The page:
The Los Angeles County Museum of Art saw its endowments rise by 37%. The city’s Museum of Contemporary Art witnessed 23% growth.


The Palm Springs Art Museum jumped 20%, not including income from its own controversial sale last year of a monumental Helen Frankenthaler painting. The mighty Getty Trust grew 10%, packing $700 million onto its $7 billion in endowments. At UCLA, the Hammer Museum’s funds expanded 9%, just missing double digits.

On average, the gain was almost 24%. Setting aside the Getty behemoth — always an outlier in discussions of cultural finances — the five art museums in my unscientific regional sample together have about $104 million more in their coffers today than a year ago.

For endowments, that’s pretty much the opposite of an economic downturn. And if economists in the new UCLA Anderson quarterly forecast are correct, things look promising going forward. The pandemic dividend should continue.

Demolition and earth reshaping at the Los Angeles County Museum of Art.
The Los Angeles County Museum of Art, seen here in September during demolition of its east campus, saw endowments rise to $172 million from $126 million over the year.
(Robert Gauthier / Los Angeles Times)

Nonprofit institutions typically make conservative investments, which generate modest yields. Market indexes had gone into free fall in March 2020, but since then the Dow rallied, climbing 12,000 points, and tax laws were tweaked. Robust endowment performance has been one bright spot for art museums amid the pervasive gloom of the past pandemic year.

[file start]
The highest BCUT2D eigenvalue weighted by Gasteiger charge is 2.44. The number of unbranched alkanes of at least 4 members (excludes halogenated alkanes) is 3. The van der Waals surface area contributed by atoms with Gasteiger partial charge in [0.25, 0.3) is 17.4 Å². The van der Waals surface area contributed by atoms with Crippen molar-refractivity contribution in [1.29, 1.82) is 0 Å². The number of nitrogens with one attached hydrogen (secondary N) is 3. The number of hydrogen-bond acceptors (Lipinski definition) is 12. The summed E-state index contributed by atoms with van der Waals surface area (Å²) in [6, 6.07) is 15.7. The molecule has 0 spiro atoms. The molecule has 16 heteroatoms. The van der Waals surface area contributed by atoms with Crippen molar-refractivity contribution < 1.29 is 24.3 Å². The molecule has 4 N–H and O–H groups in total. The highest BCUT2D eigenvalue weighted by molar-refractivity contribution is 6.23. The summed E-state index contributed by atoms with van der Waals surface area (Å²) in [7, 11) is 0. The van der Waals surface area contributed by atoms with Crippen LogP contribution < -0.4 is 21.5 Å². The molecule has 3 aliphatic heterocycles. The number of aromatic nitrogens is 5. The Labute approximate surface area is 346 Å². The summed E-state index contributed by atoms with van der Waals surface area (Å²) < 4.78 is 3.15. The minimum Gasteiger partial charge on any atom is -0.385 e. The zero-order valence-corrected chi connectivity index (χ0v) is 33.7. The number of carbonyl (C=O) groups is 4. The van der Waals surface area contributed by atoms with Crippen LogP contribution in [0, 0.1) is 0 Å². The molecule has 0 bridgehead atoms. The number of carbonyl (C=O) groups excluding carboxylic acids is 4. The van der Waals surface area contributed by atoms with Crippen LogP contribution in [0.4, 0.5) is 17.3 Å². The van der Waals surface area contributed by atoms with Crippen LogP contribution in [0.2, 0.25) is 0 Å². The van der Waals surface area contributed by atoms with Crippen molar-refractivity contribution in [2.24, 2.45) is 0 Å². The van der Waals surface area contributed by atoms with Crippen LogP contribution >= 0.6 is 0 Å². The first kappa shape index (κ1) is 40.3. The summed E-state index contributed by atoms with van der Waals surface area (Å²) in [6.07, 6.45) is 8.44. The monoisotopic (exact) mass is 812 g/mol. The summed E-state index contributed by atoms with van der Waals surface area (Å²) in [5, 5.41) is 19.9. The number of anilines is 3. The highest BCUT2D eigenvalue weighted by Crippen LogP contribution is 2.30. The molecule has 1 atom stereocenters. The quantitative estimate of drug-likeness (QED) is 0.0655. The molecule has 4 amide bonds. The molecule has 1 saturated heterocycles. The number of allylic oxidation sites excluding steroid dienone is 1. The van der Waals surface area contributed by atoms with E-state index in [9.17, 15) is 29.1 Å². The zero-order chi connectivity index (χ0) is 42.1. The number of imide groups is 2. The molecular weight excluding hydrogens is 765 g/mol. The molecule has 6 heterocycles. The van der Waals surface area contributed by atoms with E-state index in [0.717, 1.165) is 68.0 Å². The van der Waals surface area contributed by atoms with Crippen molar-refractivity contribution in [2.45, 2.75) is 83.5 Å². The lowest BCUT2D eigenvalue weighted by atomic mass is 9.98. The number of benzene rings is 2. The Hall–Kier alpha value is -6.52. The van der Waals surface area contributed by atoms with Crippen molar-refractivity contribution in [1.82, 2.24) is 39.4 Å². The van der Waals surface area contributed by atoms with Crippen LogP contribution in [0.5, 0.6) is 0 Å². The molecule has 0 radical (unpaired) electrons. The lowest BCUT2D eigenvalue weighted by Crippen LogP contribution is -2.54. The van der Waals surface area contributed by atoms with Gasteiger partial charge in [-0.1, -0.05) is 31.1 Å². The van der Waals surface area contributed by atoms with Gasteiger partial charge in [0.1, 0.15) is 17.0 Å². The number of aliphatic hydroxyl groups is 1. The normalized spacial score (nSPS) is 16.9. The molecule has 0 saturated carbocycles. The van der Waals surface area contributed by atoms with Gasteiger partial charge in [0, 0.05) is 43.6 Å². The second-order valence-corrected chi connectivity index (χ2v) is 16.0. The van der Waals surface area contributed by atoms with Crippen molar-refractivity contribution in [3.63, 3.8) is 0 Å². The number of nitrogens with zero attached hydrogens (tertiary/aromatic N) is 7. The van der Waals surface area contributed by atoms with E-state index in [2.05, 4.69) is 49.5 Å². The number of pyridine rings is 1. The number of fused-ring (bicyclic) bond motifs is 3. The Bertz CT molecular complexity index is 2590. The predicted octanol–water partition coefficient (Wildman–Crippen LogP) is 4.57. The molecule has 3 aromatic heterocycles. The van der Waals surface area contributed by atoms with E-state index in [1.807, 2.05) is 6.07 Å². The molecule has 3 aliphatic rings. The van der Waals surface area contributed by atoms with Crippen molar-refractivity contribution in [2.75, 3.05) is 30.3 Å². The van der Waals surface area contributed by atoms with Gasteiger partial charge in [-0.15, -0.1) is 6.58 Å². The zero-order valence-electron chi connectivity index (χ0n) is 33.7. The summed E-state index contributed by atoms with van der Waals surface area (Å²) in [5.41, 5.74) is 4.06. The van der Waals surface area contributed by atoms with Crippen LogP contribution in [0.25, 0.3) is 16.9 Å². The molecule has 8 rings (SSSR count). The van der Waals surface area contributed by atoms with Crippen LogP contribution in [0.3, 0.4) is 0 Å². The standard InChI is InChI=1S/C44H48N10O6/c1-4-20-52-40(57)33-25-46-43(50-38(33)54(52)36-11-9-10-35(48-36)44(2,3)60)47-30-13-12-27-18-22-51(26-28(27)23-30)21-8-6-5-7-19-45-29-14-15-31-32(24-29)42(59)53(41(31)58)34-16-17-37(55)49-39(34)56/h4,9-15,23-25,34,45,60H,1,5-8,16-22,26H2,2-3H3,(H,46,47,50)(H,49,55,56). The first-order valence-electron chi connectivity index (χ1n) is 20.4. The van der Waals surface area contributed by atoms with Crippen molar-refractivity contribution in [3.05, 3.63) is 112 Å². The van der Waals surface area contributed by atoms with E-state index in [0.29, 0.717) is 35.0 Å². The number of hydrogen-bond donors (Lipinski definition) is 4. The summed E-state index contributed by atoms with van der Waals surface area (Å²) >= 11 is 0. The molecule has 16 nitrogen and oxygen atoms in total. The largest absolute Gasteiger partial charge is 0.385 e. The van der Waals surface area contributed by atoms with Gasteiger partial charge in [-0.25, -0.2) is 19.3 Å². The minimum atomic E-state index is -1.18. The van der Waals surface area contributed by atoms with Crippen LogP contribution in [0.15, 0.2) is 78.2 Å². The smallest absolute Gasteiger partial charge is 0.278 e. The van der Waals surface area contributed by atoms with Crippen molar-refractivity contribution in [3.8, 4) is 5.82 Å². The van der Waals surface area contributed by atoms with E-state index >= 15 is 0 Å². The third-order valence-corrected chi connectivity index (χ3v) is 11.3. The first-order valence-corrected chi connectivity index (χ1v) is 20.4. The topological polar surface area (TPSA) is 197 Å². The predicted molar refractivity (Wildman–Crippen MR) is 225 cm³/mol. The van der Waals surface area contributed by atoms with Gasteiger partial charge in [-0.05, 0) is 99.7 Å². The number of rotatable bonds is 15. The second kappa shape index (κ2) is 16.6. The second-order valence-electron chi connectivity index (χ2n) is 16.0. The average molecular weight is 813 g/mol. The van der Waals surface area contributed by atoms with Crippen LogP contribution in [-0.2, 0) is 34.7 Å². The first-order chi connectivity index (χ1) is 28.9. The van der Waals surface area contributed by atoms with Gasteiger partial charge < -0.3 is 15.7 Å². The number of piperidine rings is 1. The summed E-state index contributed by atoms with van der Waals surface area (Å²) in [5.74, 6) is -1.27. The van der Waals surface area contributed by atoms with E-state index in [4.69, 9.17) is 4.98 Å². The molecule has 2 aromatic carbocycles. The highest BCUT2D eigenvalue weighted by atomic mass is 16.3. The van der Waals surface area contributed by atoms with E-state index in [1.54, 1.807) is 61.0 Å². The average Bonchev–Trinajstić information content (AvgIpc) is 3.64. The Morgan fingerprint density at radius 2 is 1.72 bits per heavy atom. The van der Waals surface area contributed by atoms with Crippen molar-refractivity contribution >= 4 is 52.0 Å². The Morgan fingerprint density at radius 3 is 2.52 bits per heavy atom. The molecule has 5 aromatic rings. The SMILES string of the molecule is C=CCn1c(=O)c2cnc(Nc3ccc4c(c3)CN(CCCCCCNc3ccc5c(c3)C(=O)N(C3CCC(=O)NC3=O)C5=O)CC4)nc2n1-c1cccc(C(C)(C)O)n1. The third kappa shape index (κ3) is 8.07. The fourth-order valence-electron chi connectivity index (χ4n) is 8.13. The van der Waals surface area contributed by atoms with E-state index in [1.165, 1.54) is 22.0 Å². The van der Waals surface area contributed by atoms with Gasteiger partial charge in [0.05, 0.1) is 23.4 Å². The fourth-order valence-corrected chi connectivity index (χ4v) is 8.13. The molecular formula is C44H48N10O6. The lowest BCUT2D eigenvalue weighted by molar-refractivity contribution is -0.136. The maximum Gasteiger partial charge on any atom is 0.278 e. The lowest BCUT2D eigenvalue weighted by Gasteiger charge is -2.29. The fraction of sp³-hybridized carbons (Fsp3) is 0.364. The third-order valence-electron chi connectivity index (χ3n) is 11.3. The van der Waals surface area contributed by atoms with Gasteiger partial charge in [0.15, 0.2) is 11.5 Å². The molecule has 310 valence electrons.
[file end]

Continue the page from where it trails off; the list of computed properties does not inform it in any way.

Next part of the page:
That doesn’t mean that they are rolling in dough, of course. It does mean that epic catastrophe across the sector, widely predicted, did not materialize.


Museums typically fund operations from three sources — earned income plus annual giving, as well as from drawing on endowments. (A common draw is 4% or 5%.) When the pandemic forced museum closures for months on end, earned revenue from memberships, restaurants, shops and the like plummeted. Annual giving became a looming question mark as competing social service demands widened at other charities across the nation.

So as museums across Southern California reopen, things may not be entirely rosy. But together with lowered operating costs during closure, partial compensation from healthy endowment performance has helped mitigate what could have been a doomsday scenario.